The Magic's Monday night clash with the Firebirds will be the biggest game of Khao Watts' career. But that's nothing new - for the past nine weeks, every game has been the biggest match of her career.
Before she joined the Magic this season, the Australian State League was as big as it had been for the 22-year-old.
She dreamed of playing in the transtasman league, but her way in to the competition came through unexpected means when she was offered the import spot on the Waikato-Bay of Plenty side's roster.
It was a huge opportunity for the South Australian, but also a huge challenge. Watts had to adjust her game to the New Zealand style of play, make the step up to a professional environment, slot in to a line-up laden with Silver Ferns and take on some of the world's best players week in, week out.
Her task became all the more daunting when, four rounds in, the Magic found themselves dead last.
They were facing the prospect of playing for their lives every week.
The seasoned internationals in the team - Irene van Dyk, Laura Langman, Casey Williams and Leana de Bruin - were used to performing in such pressure-fuelled situations. But for the rookie midcourter it has been an entirely new experience.
With coach Noeline Taurua drumming in to the team the importance of individual accountability, there was nowhere for Watts to hide - and she responded well.
The versatile midcourter has grown in to her role as a specialist wing attack, forming a solid combination with Langman and impressing with her strong feeding in to the circle, low error rate and composure.
While it was a lot of pressure for her initially, Watts said it soon became the norm.
"Since round four we've needed to win every game, so I think I've got used to must-win games. [That pressure] just seems kind of normal," said Watts.
But her success at the franchise begs the question - did the Magic stumble upon a diamond in the rough? Or are New Zealand's midcourt stocks that poor at the moment that any serviceable State League player in Australia can cross the Tasman and make a big impact? Taurua believes Watts is a shining jewel.
The Magic coach has been hugely impressed with the way Watts has risen to every challenge she has been set, and said her skillset, work ethic and drive set her apart from other players.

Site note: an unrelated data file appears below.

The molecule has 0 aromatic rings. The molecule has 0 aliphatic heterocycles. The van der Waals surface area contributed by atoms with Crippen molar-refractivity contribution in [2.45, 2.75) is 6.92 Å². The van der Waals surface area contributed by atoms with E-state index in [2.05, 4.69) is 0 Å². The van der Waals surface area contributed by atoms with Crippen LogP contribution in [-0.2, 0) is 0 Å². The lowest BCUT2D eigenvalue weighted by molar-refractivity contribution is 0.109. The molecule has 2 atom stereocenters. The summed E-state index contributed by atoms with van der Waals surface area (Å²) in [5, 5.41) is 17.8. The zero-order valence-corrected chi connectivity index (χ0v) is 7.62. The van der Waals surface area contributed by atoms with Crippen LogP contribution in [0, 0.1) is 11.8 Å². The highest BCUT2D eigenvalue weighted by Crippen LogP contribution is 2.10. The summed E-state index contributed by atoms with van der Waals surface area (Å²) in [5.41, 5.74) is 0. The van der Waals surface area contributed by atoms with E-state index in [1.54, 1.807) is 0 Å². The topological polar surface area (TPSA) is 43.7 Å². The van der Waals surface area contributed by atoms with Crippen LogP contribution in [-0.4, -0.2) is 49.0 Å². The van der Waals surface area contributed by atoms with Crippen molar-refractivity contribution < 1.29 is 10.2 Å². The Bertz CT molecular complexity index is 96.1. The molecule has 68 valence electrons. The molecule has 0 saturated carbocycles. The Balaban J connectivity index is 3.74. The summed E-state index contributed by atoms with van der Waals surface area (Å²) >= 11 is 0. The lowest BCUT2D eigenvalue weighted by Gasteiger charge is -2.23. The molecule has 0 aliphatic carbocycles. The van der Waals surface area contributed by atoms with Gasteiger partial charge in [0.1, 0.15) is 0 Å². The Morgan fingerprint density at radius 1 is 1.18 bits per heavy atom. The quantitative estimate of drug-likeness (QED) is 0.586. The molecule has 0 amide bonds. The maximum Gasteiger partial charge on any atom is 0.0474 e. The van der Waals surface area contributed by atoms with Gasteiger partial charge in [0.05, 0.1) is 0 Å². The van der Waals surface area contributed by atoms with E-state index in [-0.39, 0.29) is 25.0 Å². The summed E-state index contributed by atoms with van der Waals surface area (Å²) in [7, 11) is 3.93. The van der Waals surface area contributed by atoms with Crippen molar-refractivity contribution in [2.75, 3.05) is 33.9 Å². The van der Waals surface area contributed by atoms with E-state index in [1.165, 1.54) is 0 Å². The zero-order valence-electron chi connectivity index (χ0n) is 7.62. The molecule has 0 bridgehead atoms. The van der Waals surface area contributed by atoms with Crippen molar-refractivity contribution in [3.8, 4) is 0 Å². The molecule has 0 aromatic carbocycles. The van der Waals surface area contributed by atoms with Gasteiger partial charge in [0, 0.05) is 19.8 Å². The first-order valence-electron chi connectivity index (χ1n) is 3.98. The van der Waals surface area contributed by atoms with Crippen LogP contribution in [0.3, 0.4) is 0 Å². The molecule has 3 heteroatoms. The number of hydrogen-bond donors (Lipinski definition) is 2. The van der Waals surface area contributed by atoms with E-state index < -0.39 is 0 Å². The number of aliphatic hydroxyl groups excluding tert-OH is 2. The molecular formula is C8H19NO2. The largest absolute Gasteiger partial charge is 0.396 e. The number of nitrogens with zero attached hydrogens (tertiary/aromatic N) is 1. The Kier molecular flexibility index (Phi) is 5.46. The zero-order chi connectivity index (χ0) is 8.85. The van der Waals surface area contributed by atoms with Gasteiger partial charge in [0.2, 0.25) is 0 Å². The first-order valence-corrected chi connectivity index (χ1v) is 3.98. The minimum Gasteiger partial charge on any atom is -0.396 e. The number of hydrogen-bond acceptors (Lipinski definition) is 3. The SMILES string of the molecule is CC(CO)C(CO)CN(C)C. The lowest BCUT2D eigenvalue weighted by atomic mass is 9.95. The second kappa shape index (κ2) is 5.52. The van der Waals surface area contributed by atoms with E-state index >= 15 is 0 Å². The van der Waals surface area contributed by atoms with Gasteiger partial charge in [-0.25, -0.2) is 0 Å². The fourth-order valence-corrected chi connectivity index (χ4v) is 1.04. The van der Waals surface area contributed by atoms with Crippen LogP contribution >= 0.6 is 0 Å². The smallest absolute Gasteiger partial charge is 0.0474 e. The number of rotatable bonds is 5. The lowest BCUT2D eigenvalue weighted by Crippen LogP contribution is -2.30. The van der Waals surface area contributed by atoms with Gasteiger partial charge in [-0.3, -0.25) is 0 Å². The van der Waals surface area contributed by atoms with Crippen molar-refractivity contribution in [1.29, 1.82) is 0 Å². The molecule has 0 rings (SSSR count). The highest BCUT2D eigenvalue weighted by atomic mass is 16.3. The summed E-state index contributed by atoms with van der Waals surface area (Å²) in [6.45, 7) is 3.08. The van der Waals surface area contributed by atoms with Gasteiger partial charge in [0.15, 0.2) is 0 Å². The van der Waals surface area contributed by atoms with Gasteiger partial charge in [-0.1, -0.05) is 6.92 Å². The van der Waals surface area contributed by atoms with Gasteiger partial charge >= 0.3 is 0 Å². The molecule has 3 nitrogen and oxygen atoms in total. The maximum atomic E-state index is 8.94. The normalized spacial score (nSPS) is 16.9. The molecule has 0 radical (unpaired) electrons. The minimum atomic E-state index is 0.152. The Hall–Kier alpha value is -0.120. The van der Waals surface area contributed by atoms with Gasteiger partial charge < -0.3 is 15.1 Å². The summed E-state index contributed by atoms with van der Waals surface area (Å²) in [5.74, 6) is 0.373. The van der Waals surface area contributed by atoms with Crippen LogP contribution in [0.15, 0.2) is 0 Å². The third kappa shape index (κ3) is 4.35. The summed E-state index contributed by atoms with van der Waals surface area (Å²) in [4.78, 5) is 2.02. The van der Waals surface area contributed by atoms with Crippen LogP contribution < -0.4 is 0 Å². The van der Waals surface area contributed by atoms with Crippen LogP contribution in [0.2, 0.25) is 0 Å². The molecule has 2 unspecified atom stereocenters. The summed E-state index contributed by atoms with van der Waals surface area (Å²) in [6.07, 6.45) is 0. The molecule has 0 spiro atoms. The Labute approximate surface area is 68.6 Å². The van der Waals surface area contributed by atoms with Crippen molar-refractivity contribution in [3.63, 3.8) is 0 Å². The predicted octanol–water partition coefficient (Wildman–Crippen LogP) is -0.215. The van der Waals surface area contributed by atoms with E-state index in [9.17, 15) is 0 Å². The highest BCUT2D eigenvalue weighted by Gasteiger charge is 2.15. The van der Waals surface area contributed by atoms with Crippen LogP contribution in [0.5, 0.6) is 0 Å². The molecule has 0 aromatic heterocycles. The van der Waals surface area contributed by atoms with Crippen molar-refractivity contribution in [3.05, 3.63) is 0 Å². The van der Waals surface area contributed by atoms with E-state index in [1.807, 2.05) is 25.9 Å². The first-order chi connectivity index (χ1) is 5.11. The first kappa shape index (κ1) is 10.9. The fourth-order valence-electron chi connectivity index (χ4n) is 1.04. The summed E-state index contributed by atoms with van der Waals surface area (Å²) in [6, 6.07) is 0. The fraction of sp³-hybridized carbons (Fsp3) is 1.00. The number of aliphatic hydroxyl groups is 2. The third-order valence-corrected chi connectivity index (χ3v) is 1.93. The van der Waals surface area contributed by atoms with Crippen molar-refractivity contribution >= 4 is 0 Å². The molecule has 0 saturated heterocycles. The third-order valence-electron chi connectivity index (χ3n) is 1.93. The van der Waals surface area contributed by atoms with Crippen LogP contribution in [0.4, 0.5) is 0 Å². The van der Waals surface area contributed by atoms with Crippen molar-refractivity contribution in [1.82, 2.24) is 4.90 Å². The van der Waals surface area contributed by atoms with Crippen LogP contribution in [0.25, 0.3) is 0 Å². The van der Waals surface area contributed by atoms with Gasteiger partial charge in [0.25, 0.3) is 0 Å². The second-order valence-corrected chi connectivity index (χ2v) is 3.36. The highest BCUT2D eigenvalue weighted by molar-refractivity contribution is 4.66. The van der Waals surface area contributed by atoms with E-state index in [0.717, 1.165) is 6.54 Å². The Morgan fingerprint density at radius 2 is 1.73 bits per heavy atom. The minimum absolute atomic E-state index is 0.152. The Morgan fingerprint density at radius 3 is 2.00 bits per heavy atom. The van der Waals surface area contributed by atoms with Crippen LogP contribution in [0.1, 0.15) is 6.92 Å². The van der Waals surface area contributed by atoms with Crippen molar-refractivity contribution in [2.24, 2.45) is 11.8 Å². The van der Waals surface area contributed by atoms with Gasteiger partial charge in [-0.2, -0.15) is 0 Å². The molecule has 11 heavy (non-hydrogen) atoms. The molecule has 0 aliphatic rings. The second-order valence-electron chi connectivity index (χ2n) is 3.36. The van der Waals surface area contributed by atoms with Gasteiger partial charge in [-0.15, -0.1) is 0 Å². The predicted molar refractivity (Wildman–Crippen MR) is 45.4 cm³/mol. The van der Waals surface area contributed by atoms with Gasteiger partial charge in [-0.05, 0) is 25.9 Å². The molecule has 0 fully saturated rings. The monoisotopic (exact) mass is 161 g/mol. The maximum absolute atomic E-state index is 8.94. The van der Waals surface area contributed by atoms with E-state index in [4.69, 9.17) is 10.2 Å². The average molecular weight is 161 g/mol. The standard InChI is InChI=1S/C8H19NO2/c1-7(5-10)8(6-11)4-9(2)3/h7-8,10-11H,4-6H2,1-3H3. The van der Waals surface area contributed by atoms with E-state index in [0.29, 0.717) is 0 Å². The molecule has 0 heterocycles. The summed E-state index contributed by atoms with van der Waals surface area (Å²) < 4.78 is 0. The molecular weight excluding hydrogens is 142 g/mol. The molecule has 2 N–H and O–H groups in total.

"She is very consistent from week to week. I think with every game she has grown and developed in that role and she is doing some really great stuff for us," said Taurua.
"She's got sound judgment and is patient enough to go back and re-set when things aren't on, but by the same token she has the confidence to let the ball in to the circle when she sees it is on."
Watts will need to continue to show the same level of consistency if her side are to maintain their winning form through the play-offs. But the young midcourter isn't thinking about playing in the ANZ Championship finals yet.
"If I start thinking about playing in playoffs, I don't know what my nerves will do. So I'm just trying not get too ahead of myself," she said.
While it would take a series of very unlikely events for the Magic to miss a playoffs spot now, they are approaching Monday night's final round clash against the Queensland Firebirds as a must-win.
In many ways it is. The Magic have built momentum over the past nine weeks, a loss now would take a chink out their hardened edge they have developed in their unlikely play-offs run.
They've have also built a strong rivalry with the Firebirds, which is a polite way of saying the two sides hate each other.
The Firebirds upstaged the Magic in Rotorua the last time the two sides met on this side of the Tasman, in 2010.